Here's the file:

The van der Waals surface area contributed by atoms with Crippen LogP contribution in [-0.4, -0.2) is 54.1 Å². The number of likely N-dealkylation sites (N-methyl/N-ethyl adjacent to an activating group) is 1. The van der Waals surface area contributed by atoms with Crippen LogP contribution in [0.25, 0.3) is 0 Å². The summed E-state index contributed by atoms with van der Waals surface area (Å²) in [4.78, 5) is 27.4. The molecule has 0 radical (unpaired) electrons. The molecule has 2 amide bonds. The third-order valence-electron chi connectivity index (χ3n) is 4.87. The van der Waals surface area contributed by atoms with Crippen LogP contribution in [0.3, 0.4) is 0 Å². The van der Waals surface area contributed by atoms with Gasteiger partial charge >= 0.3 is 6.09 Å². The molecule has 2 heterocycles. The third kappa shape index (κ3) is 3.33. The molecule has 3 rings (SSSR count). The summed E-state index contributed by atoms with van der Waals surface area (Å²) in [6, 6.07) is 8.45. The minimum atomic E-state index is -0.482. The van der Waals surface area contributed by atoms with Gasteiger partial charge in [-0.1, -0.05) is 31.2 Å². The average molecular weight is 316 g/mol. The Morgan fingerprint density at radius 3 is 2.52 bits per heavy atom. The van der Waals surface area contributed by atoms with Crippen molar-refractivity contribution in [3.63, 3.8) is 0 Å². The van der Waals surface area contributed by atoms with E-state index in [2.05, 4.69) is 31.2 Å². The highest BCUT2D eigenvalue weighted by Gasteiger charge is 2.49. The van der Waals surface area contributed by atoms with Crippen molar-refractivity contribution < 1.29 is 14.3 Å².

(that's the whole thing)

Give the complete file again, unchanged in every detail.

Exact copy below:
The van der Waals surface area contributed by atoms with Crippen LogP contribution in [-0.4, -0.2) is 54.1 Å². The number of likely N-dealkylation sites (N-methyl/N-ethyl adjacent to an activating group) is 1. The van der Waals surface area contributed by atoms with Crippen LogP contribution in [0.25, 0.3) is 0 Å². The summed E-state index contributed by atoms with van der Waals surface area (Å²) in [4.78, 5) is 27.4. The molecule has 0 radical (unpaired) electrons. The molecule has 2 amide bonds. The third-order valence-electron chi connectivity index (χ3n) is 4.87. The van der Waals surface area contributed by atoms with Crippen LogP contribution in [0.3, 0.4) is 0 Å². The van der Waals surface area contributed by atoms with Gasteiger partial charge >= 0.3 is 6.09 Å². The molecule has 2 heterocycles. The third kappa shape index (κ3) is 3.33. The molecule has 3 rings (SSSR count). The summed E-state index contributed by atoms with van der Waals surface area (Å²) in [6, 6.07) is 8.45. The minimum atomic E-state index is -0.482. The van der Waals surface area contributed by atoms with Gasteiger partial charge in [-0.1, -0.05) is 31.2 Å². The average molecular weight is 316 g/mol. The Morgan fingerprint density at radius 3 is 2.52 bits per heavy atom. The van der Waals surface area contributed by atoms with Crippen molar-refractivity contribution in [3.63, 3.8) is 0 Å². The van der Waals surface area contributed by atoms with E-state index in [2.05, 4.69) is 31.2 Å². The highest BCUT2D eigenvalue weighted by Gasteiger charge is 2.49. The van der Waals surface area contributed by atoms with Crippen molar-refractivity contribution < 1.29 is 14.3 Å².